can be used for informal type declarations


You can attach a Python expression to
describe

-
Each parameter in a function definition

-
The function’s return value


These are not part of Python’s semantics but
can be used by other programs, e.g., for a
type checker

Function Annotations


Example:

Def posint(n
: int)
-
> bool
:


return n > 0


The function object that posint is bound to will
had an attribute named __annotation__ that
will be the dictionary

{‘n':
int
,


'return':
bool
}


A number of use cases are identified in the
PEP including type checking

example

>>> def posint(n: int)
-
> bool:


return n > 0

>>> posint(10)

True

>>> posint.__annotations__

{'return': <class 'bool'>, 'n': <class 'int'>}

>>> int

<class 'int'>

>>> dir(posint)

['__annotations__', '__call__', '__class__', '__closure__', '__code__',
'__defaults__', '__delattr__', '__dict__', '__doc__', '__eq__',
'__format__', '__ge__', '__get__', '__getattribute__', '__globals__',
'__gt__', '__hash__', '__init__', '__kwdefaults__', '__le__', '__lt__',
'__module__', '__name__', '__ne__', '__new__', '__reduce__',
'__reduce_ex__', '__repr__', '__setattr__', '__sizeof__', '__str__',
'__subclasshook__']


Typing: LBYL vs EAFP


How do you know you have a type error in a
dynamic language like Python?


LBYL is “Look Before You Leap”

-
Programmer explicitly checks types of values before
processing, e.g.,
isinstance(x,int)


EAFP is “Easier to Ask Forgiveness that
Permission”

-
Let Python raise an error when there is a problem


Which is better?


LBYL


LBYL

-
Adds a performance hit

-
Requires extra programming

-
Can detect errors early, before you program
does something stupid with side
-
effects

-
Good for for some personalities

-
But it doesn’t play well with
duck typing


EAFP

-
Maybe your errors will be noticed at an inopportune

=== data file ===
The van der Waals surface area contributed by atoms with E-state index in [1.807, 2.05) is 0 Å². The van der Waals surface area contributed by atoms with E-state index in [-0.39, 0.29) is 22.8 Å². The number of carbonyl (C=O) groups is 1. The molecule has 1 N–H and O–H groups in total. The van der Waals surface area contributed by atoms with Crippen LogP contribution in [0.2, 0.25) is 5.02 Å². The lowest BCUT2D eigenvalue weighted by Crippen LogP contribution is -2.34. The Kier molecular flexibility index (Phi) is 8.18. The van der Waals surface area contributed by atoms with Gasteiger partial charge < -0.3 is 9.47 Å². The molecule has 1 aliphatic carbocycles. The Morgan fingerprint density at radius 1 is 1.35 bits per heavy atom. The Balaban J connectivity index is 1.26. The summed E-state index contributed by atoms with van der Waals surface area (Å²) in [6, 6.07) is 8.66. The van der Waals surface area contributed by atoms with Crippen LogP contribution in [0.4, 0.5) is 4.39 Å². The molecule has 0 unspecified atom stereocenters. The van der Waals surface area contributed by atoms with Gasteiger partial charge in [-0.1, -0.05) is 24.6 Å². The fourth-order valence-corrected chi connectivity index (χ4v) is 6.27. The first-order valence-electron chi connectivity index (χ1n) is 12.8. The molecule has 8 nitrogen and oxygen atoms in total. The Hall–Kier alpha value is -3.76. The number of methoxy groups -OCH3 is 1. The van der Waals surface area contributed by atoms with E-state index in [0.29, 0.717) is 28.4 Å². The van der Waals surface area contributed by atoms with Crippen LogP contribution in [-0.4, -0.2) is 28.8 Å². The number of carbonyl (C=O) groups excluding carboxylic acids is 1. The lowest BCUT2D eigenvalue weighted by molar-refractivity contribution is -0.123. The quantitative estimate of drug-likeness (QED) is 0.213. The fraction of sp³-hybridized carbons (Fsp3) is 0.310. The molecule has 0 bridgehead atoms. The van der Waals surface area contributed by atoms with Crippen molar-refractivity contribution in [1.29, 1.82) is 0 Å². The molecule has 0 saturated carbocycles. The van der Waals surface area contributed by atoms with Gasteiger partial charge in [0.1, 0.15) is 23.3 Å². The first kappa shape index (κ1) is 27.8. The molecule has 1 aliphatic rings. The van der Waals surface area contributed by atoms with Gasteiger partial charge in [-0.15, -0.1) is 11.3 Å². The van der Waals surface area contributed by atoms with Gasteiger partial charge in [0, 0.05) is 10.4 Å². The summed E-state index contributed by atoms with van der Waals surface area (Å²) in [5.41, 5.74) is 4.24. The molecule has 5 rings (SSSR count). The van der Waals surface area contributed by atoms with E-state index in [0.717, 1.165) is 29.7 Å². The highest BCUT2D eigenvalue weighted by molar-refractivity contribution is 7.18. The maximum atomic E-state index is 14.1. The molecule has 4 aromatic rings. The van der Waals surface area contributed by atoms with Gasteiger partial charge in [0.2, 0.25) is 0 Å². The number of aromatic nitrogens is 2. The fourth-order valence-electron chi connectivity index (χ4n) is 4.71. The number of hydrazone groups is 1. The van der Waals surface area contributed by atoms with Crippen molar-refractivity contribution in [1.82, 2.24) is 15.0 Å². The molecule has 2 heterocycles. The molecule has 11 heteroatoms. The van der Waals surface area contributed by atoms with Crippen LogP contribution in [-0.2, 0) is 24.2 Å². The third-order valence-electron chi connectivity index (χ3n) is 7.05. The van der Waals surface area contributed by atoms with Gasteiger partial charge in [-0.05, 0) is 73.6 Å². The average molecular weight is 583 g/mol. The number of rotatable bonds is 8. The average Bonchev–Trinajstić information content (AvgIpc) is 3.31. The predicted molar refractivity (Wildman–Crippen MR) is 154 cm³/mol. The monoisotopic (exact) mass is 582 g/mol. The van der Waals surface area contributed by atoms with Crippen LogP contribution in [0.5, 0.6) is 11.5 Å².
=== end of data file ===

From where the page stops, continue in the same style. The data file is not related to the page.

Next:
time




Nominative vs Structural


nominative type system

-
type compatibility and equivalence determined
by explicit declarations or type names

-
E.g., C, C++, Java


Structural type system

-
type compatibility and equivalence determined
by type's structure, not explicit declarations

-
e.g. Python’s duck typing

-
What counts on structure can vary


e.g.
having a set of methods or attributes


Abstract Base Classes


Py3K adds Abstract Base Classes


You can define you own ‘abstract classes’ and
specify their relationship to other classes


So you can create an ABC and ‘register’ other
classes as subclasses

from abc import ABCMeta

class MyABC:


__metaclass__ = ABCMeta

MyABC.register(tuple)


Which makes these return True

assert issubclass(tuple, MyABC)

assert isinstance((), MyABC)



Define ABCs for Duck Types


This gives you a better way to extend the type
system, if needed, to add types corresponding
to duck types

The ‘2to3’ Tool


http://svn.python.org/view/sandbox/trunk/2to3/


Context
-
free source code translator


Handles syntactic changes best


E.g. print; `…`; <>; except E, v:


Handles built
-
ins pretty well


E.g. d.keys(), xrange(), apply()


Has some inherant limitations

-
Doesn’t do type inferencing

-
Doesn’t follow variables in your code